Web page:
The Commonwealth Healthcare Corp. said yesterday that the U.S. Centers for Disease Control and Prevention has already approved booster shots for the immunocompromised, and these are now available for CNMI residents.
According to Dr. Lily Muldoon, CHCC Public Health medical director, these booster shots are strictly for those who are moderately or severely immunocompromised.
“This has been approved by the CDC for people who are on cancer treatment, are organ transplant recipients, or who are on HIV or immunosuppressive drugs like high-dose corticosteroids. Those are the people that are considered to be moderately or severely immunocompromised and should work with their healthcare provider to get their [additional] dose,” she said.
Individuals who fall under these categories, Muldoon said, will only be eligible for their booster shot three months after the third dose.
In addition, only the mRNA vaccines were approved for this round of boosters, namely Pfizer and Moderna.
“They’re going to be eligible for their fourth dose three months after their third dose and it should be one of the mRNA vaccines that’s the Moderna or the Pfizer vaccine. We request people who think that they fit that criteria to have a conversation with your health care provider,” Muldoon said.
Muldoon said CHCC is highly encouraging all those who fit the criteria to get their booster shots, given the likelihood of a continuous increase in COVID-19 positive cases, as well future variants of the virus.
“Just given the likelihood that we will continue to see more COVID-19 cases and different variants impacting our community this year, I encourage all of you who fit that category to make an immediate appointment with your health care providers so that we can get you boosted. Doing it sooner rather than later is very important,” she said.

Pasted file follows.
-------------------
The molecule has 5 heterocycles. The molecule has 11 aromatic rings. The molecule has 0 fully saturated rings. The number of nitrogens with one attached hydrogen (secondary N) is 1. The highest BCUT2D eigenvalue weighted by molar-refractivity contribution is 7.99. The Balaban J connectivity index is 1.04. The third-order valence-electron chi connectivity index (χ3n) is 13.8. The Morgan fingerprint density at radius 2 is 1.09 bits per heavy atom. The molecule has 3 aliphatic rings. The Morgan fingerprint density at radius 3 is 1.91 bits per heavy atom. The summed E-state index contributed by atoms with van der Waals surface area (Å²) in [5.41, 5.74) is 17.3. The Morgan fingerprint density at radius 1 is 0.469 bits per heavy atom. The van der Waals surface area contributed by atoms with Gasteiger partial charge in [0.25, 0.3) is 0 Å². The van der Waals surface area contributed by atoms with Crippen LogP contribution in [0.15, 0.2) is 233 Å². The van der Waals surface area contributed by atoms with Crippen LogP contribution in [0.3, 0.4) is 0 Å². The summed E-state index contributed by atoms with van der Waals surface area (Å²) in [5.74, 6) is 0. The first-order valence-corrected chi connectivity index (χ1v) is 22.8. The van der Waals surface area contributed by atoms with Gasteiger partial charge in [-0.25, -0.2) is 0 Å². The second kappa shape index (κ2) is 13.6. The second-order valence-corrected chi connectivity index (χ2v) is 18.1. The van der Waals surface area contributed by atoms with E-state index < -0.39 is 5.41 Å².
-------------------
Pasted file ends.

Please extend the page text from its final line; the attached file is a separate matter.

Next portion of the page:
CHCC CEO Esther Muña said that only those who receive recommendation forms from their healthcare providers will be given a second round of boosters.
“We have a fourth dose referral form. Vaccine recipients are encouraged to speak with their health care provider about their medical condition or conditions, and whether getting a fourth dose is appropriate for them. This form will be shared with all providers, including CHC providers, as well as private providers so that they can complete a document,” she said.
These recommendation forms, Muña said, are what individuals will show vaccination sites in order to receive the second round of boosters.
“There will be information on [those forms] regarding what the recommendation is for and if the patient actually meets the eligibility for the fourth dose. Once that form is completed, then [recipients] can bring that to either a community outreach center, the mass vaccination site located at the [Pedro P. Tenorio] Multi-Purpose Center, or to an immunization clinic,” she said.
According to a press release from CHCC, people aged 12 years and older who are moderately or severely immunocompromised and received a mRNA vaccine for their primary series (Pfizer or Moderna) should receive a total of four doses of COVID-19 vaccine.
The four doses are made up of a primary series of three doses of an mRNA COVID-19 vaccine, plus one booster of an mRNA COVID-19 vaccine, the fourth dose. The mRNA booster will be given at least three months after third dose of a mRNA vaccine.
People ages 18 years and older who are moderately or severely immunocompromised and received the first dose of Johnson & Johnson’s Janssen COVID-19 vaccine should get a second dose of either Pfizer-BioNTech or Moderna COVID-19 vaccine (mRNA COVID-19 vaccines).
They should also receive a booster (mRNA COVID-19 vaccine) in most situations given at least two months after a second dose—for a total of three doses.